The Affordable Care Act required that consumers have access to in-person or on-call assistance to understand their choices and "navigate" the complexities of the new health insurance marketplaces. One consequence of each state's decision about whether to run its own marketplace is an extreme variation in the time-limited funding available for consumer assistance programs.
Because the ACA gave them choices in how to implement insurance coverage, health reform looks different state to state. This Data Brief examines a number of choices related to the establishment and running of the new health insurance marketplaces, and their potential impact on enrollment rates to date.
Despite national guidelines and proven health benefits, vaccination rates for the human papillomavirus (HPV) remain far below those of other vaccines recommended for adolescents. HPV is the most common sexually transmitted infection in the U.S; it is responsible for about 25,000 new cancers each year. A series of three shots is recommended for all girls and boys at age 11-12, but significant barriers exist to starting and finishing this series.
The nursing workforce plays a central role in our present health care system, and will likely have an even greater role in the future. Nurses already provide the vast majority of care to patients in hospitals, and so it should come as no surprise that the quality of nursing care affects patient outcomes.
Community-based participatory research (CBPR) is a collaborative process between community-based organizations and academic investigators. It has the potential to make research more responsive to existing needs and to enhance a community’s ability to address important health issues.
This Issue Brief summarizes a series of studies examining the uncertainties revolving around chromosomal microarray testing, which has become the new standard of practice in genetic testing of children with unexplained anomalies.
This Issue Brief examines how COI policies affect the prescribing patterns of antidepressants, one of the most heavily promoted drug classes in the past decade. As such, it provides the first empirical evidence of the effects of COI policies in residency on the subsequent prescribing patterns of practicing physicians.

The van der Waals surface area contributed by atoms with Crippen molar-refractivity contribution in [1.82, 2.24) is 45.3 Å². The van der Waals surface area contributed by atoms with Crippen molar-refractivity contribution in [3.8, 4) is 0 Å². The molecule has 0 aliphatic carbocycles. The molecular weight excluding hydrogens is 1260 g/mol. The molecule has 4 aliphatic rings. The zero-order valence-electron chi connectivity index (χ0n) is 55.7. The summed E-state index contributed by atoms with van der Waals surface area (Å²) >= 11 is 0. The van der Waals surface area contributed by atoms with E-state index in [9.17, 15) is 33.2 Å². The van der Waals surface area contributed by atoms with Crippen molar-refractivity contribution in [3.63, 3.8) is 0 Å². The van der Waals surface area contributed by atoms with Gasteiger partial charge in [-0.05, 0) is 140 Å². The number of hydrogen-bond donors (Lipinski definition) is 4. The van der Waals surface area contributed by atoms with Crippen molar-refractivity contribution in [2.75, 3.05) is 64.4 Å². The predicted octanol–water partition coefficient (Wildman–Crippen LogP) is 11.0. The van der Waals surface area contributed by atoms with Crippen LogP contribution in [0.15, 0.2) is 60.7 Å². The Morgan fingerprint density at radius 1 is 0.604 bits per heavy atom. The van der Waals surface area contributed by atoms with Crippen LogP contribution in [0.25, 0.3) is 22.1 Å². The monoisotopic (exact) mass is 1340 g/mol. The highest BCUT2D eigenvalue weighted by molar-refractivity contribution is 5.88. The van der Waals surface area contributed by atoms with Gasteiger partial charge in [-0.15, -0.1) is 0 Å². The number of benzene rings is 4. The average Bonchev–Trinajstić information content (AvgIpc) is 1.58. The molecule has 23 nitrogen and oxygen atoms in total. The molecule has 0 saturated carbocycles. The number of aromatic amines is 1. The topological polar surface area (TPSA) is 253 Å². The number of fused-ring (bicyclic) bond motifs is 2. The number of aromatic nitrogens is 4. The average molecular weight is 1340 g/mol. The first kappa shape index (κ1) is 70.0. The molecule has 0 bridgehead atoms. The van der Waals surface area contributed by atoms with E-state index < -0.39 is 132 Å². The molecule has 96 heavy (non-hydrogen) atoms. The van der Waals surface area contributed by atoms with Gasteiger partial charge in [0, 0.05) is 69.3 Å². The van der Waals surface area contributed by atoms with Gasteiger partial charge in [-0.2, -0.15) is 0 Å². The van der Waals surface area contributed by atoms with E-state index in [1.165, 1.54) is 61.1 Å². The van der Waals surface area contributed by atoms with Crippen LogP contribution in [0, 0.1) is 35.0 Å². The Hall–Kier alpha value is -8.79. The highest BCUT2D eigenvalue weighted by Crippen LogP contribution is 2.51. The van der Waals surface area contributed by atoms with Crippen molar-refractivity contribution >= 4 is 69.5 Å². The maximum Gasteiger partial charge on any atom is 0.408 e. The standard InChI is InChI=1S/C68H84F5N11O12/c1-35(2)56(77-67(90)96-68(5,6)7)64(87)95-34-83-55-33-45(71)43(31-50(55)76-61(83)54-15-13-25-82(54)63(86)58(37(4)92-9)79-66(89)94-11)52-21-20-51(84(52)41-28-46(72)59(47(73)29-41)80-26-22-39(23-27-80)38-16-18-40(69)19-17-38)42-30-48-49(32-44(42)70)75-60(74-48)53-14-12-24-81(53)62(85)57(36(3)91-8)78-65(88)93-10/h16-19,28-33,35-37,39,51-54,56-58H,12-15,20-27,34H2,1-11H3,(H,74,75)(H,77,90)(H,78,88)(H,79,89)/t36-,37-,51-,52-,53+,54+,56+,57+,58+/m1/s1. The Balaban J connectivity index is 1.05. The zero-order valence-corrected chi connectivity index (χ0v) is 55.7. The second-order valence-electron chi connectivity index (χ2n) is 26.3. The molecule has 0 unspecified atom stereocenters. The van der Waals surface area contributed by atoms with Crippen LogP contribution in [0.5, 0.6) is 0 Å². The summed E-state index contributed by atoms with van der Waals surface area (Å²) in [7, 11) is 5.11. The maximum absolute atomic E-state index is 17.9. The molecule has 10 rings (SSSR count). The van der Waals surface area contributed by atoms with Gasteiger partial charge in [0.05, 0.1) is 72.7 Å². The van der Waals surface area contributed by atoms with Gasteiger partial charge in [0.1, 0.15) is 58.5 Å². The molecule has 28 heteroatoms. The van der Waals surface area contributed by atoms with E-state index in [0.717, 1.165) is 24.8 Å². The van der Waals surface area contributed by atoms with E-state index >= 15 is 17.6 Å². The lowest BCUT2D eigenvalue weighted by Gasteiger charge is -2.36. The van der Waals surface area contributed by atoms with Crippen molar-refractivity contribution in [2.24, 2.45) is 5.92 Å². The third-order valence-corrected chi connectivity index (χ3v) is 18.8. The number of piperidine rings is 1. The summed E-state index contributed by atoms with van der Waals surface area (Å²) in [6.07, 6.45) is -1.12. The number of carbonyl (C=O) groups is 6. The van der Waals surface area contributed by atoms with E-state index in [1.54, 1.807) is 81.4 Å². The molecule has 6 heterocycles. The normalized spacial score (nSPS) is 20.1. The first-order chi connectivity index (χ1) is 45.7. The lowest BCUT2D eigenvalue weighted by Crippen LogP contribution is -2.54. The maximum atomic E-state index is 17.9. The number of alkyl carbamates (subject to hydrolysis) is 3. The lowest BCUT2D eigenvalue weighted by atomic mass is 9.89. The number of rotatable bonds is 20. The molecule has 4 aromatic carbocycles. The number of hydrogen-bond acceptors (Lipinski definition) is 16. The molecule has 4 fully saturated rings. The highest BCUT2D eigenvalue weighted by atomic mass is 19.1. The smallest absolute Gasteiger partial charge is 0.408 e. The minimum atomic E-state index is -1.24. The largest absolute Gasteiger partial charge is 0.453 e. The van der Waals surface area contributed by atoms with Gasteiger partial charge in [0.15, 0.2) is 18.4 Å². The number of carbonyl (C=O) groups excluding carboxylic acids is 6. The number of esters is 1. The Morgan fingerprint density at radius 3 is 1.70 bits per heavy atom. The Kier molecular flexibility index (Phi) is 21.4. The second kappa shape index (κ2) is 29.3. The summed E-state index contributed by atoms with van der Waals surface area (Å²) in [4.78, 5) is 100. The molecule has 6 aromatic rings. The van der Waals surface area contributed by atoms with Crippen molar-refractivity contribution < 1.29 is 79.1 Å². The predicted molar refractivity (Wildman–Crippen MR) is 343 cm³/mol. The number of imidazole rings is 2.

This Issue Brief summarizes the similarities and differences between the new ACOs and the integrated delivery networks of the 1990s, and presents the authors’ analysis of the likely success of these new organizations in affecting the costs and quality of health care.
This Issue Brief summarizes a new study that investigates the extent of such clustering, and quantifies the exposure of all California kindergartners to their intentionally unvaccinated schoolmates.
This Issue Brief describes the development and use of a new web-based IT platform, Way to Health, to deliver and evaluate behavioral interventions to improve health.
This Issue Brief summarizes a CER study comparing these drugs head-to-head, and provides the most definitive evidence to date about the safety and effectiveness of the two alternatives.
This Issue Brief summarizes the implications of childhood autism for parental employment and earnings, and analyzes whether community-based services can reduce costly, psychiatric hospitalizations of children with ASDs.
This Issue Brief summarizes work testing two novel interventions—one-on-one peer mentoring (a “buddy system”) and financial incentives—designed to help patients with consistently poor diabetes control achieve better results. In this case, a telephone buddy makes a big difference.
A cornerstone of health care reform is the establishment of state-level insurance exchanges where individuals and small businesses can purchase health insurance in an online marketplace. This report reviews the experience of Massachusetts in developing a health insurance exchange and offers policymakers guidance on key features and likely consumer responses.
This Issue Brief summarizes research that investigates how health care use and patterns change among the uninsured and insured once they gain Medicare coverage at age 65.